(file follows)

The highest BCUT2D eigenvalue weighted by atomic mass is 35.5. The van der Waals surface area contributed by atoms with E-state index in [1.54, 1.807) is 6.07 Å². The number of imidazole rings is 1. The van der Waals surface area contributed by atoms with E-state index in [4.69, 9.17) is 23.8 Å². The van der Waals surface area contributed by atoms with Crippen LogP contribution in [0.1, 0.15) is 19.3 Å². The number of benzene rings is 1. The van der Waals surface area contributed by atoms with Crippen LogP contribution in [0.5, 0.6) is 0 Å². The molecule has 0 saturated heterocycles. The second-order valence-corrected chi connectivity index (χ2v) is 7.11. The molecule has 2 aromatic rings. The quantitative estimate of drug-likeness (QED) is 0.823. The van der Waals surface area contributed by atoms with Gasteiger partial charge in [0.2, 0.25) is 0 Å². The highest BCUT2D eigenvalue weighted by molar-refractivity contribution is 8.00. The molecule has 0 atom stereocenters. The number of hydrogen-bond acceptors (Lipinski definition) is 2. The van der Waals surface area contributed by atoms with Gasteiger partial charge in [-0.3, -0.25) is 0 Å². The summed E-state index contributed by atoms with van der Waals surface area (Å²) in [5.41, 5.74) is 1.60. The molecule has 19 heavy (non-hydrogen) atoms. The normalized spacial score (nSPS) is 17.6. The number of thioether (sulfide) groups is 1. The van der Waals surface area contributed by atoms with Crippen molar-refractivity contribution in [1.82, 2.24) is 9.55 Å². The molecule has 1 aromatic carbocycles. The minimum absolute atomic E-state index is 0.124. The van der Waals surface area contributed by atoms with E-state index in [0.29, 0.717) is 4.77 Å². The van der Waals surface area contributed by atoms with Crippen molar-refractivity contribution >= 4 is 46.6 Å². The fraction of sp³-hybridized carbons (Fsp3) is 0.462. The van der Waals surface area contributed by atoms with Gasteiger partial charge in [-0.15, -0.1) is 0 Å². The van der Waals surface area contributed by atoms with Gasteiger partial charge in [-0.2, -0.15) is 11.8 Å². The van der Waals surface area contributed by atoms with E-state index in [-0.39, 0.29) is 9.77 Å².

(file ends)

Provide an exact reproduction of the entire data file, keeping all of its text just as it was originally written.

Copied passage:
The highest BCUT2D eigenvalue weighted by atomic mass is 35.5. The van der Waals surface area contributed by atoms with E-state index in [1.54, 1.807) is 6.07 Å². The number of imidazole rings is 1. The van der Waals surface area contributed by atoms with E-state index in [4.69, 9.17) is 23.8 Å². The van der Waals surface area contributed by atoms with Crippen LogP contribution in [0.1, 0.15) is 19.3 Å². The number of benzene rings is 1. The van der Waals surface area contributed by atoms with Crippen LogP contribution in [0.5, 0.6) is 0 Å². The molecule has 0 saturated heterocycles. The second-order valence-corrected chi connectivity index (χ2v) is 7.11. The molecule has 2 aromatic rings. The quantitative estimate of drug-likeness (QED) is 0.823. The van der Waals surface area contributed by atoms with Gasteiger partial charge in [0.2, 0.25) is 0 Å². The highest BCUT2D eigenvalue weighted by molar-refractivity contribution is 8.00. The molecule has 0 atom stereocenters. The number of hydrogen-bond acceptors (Lipinski definition) is 2. The van der Waals surface area contributed by atoms with Gasteiger partial charge in [-0.3, -0.25) is 0 Å². The summed E-state index contributed by atoms with van der Waals surface area (Å²) in [5.41, 5.74) is 1.60. The molecule has 19 heavy (non-hydrogen) atoms. The normalized spacial score (nSPS) is 17.6. The number of thioether (sulfide) groups is 1. The van der Waals surface area contributed by atoms with Crippen molar-refractivity contribution in [1.82, 2.24) is 9.55 Å². The molecule has 1 aromatic carbocycles. The minimum absolute atomic E-state index is 0.124. The van der Waals surface area contributed by atoms with E-state index in [0.29, 0.717) is 4.77 Å². The van der Waals surface area contributed by atoms with Crippen molar-refractivity contribution >= 4 is 46.6 Å². The fraction of sp³-hybridized carbons (Fsp3) is 0.462. The van der Waals surface area contributed by atoms with Gasteiger partial charge in [-0.15, -0.1) is 0 Å². The van der Waals surface area contributed by atoms with Gasteiger partial charge in [-0.2, -0.15) is 11.8 Å². The van der Waals surface area contributed by atoms with E-state index in [-0.39, 0.29) is 9.77 Å².